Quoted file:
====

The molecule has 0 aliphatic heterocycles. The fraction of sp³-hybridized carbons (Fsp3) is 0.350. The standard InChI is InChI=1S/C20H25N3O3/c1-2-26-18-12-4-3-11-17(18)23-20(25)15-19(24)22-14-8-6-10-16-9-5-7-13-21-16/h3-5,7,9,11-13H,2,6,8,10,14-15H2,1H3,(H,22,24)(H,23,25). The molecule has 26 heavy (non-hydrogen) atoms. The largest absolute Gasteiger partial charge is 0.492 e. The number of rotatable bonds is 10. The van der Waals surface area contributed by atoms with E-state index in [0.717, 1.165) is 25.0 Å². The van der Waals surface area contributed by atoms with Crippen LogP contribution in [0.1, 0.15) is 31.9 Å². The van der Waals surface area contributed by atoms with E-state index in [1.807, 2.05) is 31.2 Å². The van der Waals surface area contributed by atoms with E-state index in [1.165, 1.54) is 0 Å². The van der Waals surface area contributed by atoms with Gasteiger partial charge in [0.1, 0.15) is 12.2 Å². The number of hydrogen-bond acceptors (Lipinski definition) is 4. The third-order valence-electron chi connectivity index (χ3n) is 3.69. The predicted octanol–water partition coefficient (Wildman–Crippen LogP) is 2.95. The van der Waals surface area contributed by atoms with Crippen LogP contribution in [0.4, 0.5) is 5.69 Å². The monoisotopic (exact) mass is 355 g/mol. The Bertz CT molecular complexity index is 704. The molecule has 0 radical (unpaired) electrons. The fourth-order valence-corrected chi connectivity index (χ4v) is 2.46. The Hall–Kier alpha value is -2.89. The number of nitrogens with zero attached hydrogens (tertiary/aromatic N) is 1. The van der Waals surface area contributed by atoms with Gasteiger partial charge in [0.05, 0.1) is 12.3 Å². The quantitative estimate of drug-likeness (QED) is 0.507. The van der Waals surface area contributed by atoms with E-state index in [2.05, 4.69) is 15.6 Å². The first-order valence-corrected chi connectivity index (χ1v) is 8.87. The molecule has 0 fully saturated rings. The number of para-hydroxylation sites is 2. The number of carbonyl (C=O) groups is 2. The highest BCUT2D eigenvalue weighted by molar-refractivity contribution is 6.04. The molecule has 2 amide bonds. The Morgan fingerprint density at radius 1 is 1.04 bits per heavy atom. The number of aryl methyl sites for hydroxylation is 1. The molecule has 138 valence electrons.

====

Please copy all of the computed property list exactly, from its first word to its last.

The molecule has 0 aliphatic heterocycles. The fraction of sp³-hybridized carbons (Fsp3) is 0.350. The standard InChI is InChI=1S/C20H25N3O3/c1-2-26-18-12-4-3-11-17(18)23-20(25)15-19(24)22-14-8-6-10-16-9-5-7-13-21-16/h3-5,7,9,11-13H,2,6,8,10,14-15H2,1H3,(H,22,24)(H,23,25). The molecule has 26 heavy (non-hydrogen) atoms. The largest absolute Gasteiger partial charge is 0.492 e. The number of rotatable bonds is 10. The van der Waals surface area contributed by atoms with E-state index in [0.717, 1.165) is 25.0 Å². The van der Waals surface area contributed by atoms with Crippen LogP contribution in [0.1, 0.15) is 31.9 Å². The van der Waals surface area contributed by atoms with E-state index in [1.807, 2.05) is 31.2 Å². The van der Waals surface area contributed by atoms with E-state index in [1.165, 1.54) is 0 Å². The van der Waals surface area contributed by atoms with Gasteiger partial charge in [0.1, 0.15) is 12.2 Å². The number of hydrogen-bond acceptors (Lipinski definition) is 4. The third-order valence-electron chi connectivity index (χ3n) is 3.69. The predicted octanol–water partition coefficient (Wildman–Crippen LogP) is 2.95. The van der Waals surface area contributed by atoms with Crippen LogP contribution in [0.4, 0.5) is 5.69 Å². The monoisotopic (exact) mass is 355 g/mol. The Bertz CT molecular complexity index is 704. The molecule has 0 radical (unpaired) electrons. The fourth-order valence-corrected chi connectivity index (χ4v) is 2.46. The Hall–Kier alpha value is -2.89. The number of nitrogens with zero attached hydrogens (tertiary/aromatic N) is 1. The van der Waals surface area contributed by atoms with Gasteiger partial charge in [0.05, 0.1) is 12.3 Å². The quantitative estimate of drug-likeness (QED) is 0.507. The van der Waals surface area contributed by atoms with E-state index in [2.05, 4.69) is 15.6 Å². The first-order valence-corrected chi connectivity index (χ1v) is 8.87. The molecule has 0 fully saturated rings. The number of para-hydroxylation sites is 2. The number of carbonyl (C=O) groups is 2. The highest BCUT2D eigenvalue weighted by molar-refractivity contribution is 6.04. The molecule has 2 amide bonds. The Morgan fingerprint density at radius 1 is 1.04 bits per heavy atom. The number of aryl methyl sites for hydroxylation is 1. The molecule has 138 valence electrons.